Family sues for identity of officer who killed Capitol rioter Ashli Babbitt

Family sues for identity of officer who killed Capitol
rioter Ashli Babbitt 1

The family of Ashli Babbitt, the woman shot and killed during the Jan. 6 riot at the U.S. Capitol, sued the city of Washington this month to obtain the identity of the officer who fired the fatal shot.

The family is also seeking video of the shooting and documents and witness statements from the Metropolitan Police Department, which investigated the incident, according to CNBC.

The lawsuit was filed last week in the Superior Court of the District of Columbia. It comes after Babbitt’s husband made a request for the records to the police department but did not receive a response, CNBC reported.

The city and the Capitol Police did not immediately respond to a request for comment. 

Terrell N. Roberts III, a Maryland-based attorney representing the Babbitt family, also plans to sue for more than $10 million.

Federal prosecutors cleared the officer who killed Babbitt from any criminal wrongdoing in the shooting earlier this year. They reasoned the officer acted in self-defense and did not identify the officer.

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The 35-year-old Air Force veteran was a Trump supporter who unlawfully entered the Capitol on Jan. 6 to protest the certification of the 2020 election results.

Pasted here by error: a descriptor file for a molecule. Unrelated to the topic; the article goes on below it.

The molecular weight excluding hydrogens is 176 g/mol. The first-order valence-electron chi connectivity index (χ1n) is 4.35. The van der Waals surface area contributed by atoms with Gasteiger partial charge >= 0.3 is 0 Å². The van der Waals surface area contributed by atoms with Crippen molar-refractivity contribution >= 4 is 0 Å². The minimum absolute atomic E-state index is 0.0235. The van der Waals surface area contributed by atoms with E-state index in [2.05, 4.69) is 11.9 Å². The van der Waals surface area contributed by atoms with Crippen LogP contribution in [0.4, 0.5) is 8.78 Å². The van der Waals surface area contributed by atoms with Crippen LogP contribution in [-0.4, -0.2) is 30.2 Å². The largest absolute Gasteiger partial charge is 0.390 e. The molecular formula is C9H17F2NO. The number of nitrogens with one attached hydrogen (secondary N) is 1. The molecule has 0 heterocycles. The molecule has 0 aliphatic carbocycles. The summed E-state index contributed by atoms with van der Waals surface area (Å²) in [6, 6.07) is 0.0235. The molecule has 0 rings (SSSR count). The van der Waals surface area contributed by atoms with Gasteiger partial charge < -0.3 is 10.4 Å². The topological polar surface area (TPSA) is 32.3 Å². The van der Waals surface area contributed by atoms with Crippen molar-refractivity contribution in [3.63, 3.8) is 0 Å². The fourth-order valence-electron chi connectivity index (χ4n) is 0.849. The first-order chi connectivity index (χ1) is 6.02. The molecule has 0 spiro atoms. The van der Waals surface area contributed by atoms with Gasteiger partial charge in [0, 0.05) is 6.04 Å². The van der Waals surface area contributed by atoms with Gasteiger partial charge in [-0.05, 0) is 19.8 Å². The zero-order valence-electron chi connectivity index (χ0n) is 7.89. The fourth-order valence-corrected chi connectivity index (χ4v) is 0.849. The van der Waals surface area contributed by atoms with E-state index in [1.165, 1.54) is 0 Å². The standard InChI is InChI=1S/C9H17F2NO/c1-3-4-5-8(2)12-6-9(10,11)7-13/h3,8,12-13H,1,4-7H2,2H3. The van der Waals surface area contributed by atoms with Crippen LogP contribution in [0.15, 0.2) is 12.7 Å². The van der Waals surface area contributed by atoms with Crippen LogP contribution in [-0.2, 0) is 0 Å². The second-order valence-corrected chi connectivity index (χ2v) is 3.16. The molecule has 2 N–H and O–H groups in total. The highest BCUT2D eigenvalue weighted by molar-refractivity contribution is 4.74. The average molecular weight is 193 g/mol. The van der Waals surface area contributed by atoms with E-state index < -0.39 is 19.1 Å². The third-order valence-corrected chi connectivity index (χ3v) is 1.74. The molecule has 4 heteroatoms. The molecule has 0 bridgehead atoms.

Mr. Roberts, the family attorney, previously told The Washington Times he plans to sue the Capitol Police under the Federal Tort Claims Act, which generally requires a notice of six months before filing a lawsuit. The family will also pursue claims against the officer who shot Babbitt.

The Justice Department and Capitol Police have repeatedly declined to identify the officer involved in the killing. 

In April, the Justice Department closed the probe into the shooting of Babbitt, saying the officer did not act unreasonably. 

“The investigation revealed no evidence to establish that, at the time the officer fired a single shot at Ms. Babbitt, the officer did not reasonably believe that it was necessary to do so in self-defense or in defense of the Members of Congress and others evacuating the House Chamber,” read a press release from the DOJ at the time. 

Babbitt entered the Capitol building with a mob during the Jan. 6 ession and attempted to crawl through a broken glass window to enter an interior chamber, according to the Justice Department. It was at that time an officer shot her in the shoulder. 

She was taken to Washington Hospital Center where she later died. 

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